Sunday I had to make a decision as to what I wanted to do first. I figured I that I’m still several time zones off of local time, i might as well make the drive out to South Point (Ka Lae) and see the Green Sand Beach. (Mahana Beach)
I was up at like 4:30am, checked my email and messed around on my computer because the sun wasn’t up yet, and was off in my Jeep by 6am. Having been to South Point before, I knew it was hot and windy, so I stopped at a grocery store and purchased some food and three liters of water.
The trip to South Point is about 70 miles from Hilo. It goes right past the gates of Volcanoes National Park (more on that later) and gives you a great view of Mona Loa. Its two lane road for most of the way (outside of bits of Hilo and Kona, everything on the Big Island is two lanes). You go from sea level, up 4200 feet around the National Park, and then eventually back down to sea level.
Some of the scenery along the way is stunning. This is the view from a the road on the way to South Point:
Eventually, you turn south off the highway and the road gets progressively worse. You leave the lush, green landscape of the windward side of Mona Loa to the arid, windy, brown which is South Point.
Someone, at some point, figured there was money to be made from all that wind and put a wind farm at South Point. Unfortunately, they forgot to budget any money for upkeep and repairs. The wind farm is odd because it has the feel of an old abandoned factory or a grain elevatory, but its pretty new. Its spooky. Some of the blades turn. Some don’t. Some are missing. Some have no blades at all. Everything is in some degree or other of rusting away.
There is a row of wind mills near the shore which still appear to be working, but its probably only 10% of the total of the farm.
Eventually the road turns to hell. The pavement starts to break apart and eventually disappears altogether. You are at South Point. The southern most point in the United States of America. It is believed that this was the point where humans first set foot on Hawaii about 1600 years ago (its the closest point to Tahiti, where Hawaiians are believed to have come from).
The interesting thing is that there is really nothing there to indicate that the place has any significance whatsoever. There is an old plaque indicating the South Point Complex was here, but nothing to say why that’s important. There is also a beacon which is, or maybe was, run by the Coast Guard as sort of a mini lighthouse for the point. I have no clue if it still works. There is nothing to indicate the geographical significance of the place.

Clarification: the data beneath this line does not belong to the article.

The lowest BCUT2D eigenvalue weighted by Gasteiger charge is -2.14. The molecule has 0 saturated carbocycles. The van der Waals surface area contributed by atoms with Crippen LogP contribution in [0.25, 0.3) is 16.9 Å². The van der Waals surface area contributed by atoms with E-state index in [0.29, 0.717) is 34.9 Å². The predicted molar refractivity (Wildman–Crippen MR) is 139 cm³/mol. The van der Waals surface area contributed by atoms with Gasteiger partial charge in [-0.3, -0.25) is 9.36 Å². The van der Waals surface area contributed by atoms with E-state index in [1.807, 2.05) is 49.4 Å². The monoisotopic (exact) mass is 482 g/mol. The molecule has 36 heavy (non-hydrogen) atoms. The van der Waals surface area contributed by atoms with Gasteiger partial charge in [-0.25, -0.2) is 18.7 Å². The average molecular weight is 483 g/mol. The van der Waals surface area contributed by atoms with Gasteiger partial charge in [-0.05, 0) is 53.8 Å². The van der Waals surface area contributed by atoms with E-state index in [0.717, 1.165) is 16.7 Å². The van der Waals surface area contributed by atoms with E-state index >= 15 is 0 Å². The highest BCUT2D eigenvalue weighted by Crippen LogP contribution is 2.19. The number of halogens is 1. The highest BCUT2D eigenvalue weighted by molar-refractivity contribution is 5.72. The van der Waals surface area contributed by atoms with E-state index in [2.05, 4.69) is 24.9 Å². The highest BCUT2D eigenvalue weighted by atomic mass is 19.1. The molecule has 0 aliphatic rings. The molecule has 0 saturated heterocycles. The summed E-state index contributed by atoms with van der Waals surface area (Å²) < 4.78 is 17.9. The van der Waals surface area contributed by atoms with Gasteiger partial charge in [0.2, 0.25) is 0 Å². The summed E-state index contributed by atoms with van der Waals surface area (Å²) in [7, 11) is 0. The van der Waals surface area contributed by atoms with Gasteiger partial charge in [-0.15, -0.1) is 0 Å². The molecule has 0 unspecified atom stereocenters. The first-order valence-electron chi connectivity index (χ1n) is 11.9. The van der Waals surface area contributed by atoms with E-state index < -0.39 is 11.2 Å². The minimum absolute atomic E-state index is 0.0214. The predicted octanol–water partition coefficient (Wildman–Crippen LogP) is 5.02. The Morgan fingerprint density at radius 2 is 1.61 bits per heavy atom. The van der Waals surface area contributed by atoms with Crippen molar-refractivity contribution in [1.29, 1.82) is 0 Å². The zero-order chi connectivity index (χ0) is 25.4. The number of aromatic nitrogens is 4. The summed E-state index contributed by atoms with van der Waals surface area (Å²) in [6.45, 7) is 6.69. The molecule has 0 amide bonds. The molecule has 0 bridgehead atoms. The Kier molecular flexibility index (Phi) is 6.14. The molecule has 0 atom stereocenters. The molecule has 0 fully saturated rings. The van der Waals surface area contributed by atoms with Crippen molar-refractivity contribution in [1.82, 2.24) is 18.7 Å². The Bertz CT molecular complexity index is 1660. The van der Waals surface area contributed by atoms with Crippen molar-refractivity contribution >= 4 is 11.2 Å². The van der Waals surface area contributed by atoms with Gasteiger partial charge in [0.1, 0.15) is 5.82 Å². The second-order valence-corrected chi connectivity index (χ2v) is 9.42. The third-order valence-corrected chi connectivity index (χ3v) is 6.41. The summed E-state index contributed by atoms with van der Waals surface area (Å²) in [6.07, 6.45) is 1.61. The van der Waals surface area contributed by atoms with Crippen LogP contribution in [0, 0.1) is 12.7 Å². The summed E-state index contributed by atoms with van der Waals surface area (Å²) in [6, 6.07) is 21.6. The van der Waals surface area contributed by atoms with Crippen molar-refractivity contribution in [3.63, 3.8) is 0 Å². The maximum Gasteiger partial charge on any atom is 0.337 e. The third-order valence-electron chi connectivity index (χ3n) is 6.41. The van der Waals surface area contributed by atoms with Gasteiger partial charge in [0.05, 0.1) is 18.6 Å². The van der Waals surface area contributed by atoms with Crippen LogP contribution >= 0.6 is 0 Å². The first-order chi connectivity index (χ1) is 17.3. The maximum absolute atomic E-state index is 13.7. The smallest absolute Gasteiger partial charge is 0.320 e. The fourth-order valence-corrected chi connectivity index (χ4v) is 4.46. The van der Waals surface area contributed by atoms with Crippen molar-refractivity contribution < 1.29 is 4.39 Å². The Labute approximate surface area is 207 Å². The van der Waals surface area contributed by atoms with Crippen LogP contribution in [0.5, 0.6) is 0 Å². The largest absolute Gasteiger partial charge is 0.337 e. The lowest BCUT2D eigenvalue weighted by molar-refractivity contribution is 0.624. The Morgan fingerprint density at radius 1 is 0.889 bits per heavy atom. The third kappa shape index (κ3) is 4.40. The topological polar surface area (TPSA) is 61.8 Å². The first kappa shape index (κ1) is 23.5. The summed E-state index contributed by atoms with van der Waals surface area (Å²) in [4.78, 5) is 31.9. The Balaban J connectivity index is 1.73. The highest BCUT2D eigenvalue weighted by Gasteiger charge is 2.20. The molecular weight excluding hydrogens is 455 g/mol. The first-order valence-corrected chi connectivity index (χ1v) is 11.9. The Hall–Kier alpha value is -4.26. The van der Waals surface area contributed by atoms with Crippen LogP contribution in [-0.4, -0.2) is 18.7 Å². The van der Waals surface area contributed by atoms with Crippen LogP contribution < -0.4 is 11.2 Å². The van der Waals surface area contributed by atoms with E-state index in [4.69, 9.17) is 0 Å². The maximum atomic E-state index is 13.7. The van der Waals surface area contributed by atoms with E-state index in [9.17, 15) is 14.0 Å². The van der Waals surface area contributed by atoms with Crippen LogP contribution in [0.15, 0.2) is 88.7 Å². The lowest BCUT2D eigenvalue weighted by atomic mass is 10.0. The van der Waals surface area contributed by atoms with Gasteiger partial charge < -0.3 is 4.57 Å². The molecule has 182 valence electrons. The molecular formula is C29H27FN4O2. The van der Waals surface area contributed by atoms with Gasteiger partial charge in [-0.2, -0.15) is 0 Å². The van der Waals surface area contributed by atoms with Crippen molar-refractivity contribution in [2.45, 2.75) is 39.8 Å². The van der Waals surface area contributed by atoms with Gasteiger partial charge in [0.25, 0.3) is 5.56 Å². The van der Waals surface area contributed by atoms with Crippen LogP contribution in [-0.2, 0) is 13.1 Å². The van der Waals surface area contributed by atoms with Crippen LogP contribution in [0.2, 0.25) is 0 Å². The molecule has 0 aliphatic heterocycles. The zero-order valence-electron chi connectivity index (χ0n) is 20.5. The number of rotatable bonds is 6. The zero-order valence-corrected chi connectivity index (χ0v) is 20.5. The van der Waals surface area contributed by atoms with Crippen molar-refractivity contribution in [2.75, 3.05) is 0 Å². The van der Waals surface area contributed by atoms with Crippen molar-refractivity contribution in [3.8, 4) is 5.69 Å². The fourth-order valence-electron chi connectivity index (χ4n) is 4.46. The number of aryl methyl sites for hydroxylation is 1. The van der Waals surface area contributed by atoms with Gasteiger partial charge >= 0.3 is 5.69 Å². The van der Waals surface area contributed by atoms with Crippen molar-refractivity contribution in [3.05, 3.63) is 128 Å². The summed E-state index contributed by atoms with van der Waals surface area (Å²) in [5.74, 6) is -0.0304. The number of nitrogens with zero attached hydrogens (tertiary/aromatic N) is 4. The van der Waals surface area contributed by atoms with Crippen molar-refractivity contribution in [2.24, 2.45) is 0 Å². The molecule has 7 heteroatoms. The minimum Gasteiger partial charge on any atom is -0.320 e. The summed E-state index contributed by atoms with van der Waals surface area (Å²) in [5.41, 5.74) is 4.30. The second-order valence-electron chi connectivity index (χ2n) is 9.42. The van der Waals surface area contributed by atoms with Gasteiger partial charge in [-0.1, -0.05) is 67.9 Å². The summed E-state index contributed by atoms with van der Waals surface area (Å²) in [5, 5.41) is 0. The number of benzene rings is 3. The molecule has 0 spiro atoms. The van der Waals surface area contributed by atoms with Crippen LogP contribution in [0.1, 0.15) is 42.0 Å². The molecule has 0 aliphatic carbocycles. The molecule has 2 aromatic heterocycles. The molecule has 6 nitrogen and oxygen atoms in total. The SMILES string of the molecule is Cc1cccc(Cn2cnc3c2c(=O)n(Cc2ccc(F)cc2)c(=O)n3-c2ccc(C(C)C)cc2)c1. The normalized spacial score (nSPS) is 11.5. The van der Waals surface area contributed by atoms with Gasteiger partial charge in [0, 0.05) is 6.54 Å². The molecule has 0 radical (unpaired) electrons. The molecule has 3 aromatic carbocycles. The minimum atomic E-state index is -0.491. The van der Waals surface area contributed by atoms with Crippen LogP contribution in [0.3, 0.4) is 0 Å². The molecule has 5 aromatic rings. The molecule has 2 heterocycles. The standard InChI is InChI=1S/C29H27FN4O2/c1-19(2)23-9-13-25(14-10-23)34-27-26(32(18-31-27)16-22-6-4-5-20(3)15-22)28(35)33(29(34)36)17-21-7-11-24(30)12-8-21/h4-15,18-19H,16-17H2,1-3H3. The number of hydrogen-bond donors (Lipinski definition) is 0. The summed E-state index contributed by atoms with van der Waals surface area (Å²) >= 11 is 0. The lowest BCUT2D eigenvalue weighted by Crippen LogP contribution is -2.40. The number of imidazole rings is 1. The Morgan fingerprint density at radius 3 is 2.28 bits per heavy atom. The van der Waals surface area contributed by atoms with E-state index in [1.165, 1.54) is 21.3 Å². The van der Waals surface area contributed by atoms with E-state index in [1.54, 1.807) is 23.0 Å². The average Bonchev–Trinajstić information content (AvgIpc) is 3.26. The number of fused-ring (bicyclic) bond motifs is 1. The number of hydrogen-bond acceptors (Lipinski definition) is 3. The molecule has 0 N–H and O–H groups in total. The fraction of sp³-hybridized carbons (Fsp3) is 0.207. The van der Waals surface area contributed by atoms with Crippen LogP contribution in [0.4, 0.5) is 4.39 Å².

The only reason people come to South Point now, other than the occasional oddball tourist, is for fishing. Guys come down here to fish and seem to just set up camp. The cliffs they fish off of are anywhere from 30 to 100 feet high. I’m not certain what they catch, but this seems to be one of the more popular spots on the Big Island.
The actual southern most point of South Point isn’t well defined. I managed to get the latitude on my GPS as low as I could, but didn’t want to risk going out further where I could get hit by the surf (which was pretty high) and wreck my camera. You can sort of see how two little parts just out at the very southern most point. I think what is southern most might change on the basis of the tide.
The next stop was the Green Sand Beach.
Its one of my favorite places in the world for several reasons: 1) its hard to get to. Its not like many attractions where you can take a tour bus, walk around and get back on the bus. There are no roads going to the beach, nor are there directions or signs. If you manage to get there, you’ve earned it. 2) Its unique. Its a one of a kind place on the Earth. Its the only beach with green sand you’ll find anywhere. 3) The surf get channeled into a narrow inlet and its always very powerful, which makes for good body surfing.
Its about two miles or so from South Point to the beach. You either need to hike or take a four wheel drive out there. It’s serious off-roading. I rented a Jeep Wrangler on the Big Island and used every bit of its abilities. I was literally rock crawling for a good portion of the drive.
I spent most of my time there shooting video. During my stay, the number of people at the beach fluxuated between 1 (not including me) to about 12. A dozen people at that beach seemed like a lot because its a pretty small area. Its also totally enclose. You have to climb down the rim of the cinder cone its housed in to get to the beach.
The reason the sand has its green color is due to the presense of a mineral called Olivine. Olivine (Mg,Fe)2SiO4 is very common in the mantle of the Earth but is not common in the crust. The cinder cone that once erupted here was rich in Olivine. Over time as the cone eroded away, the lighter ash and other minerals eroded first leaving the harder Olivine. The reason why the sand isn’t perfectly green is that Olivine can take on a more golden color if its more iron rich, and more green if its magnesium rich. Gem quality Olivine also goes by the name Peridot.
After swimming and shooting video, I began the drive back to Hilo. I made a short stop at Punalu’u, the Black Sand Beach. There are actually many beaches with black sand on the Big Island. Punalu’u just is unusually large and fine grained. The sand here is just crushed up basalt, which is the rock that makes up all of the Hawaiian Islands.
At Punalu’u you can see many Green Sea Turtles. There was one on the beach sunning himself when I was there. (I also saw one swimming off the shore at South Point.)
I was only there about 15 minutes before I loaded back up and headed “home”. I got the start of a good sunburn (which hasn’t hurt or peeled so far) and drank about 3 liters of water.
The day was a pretty good start to Hawaii.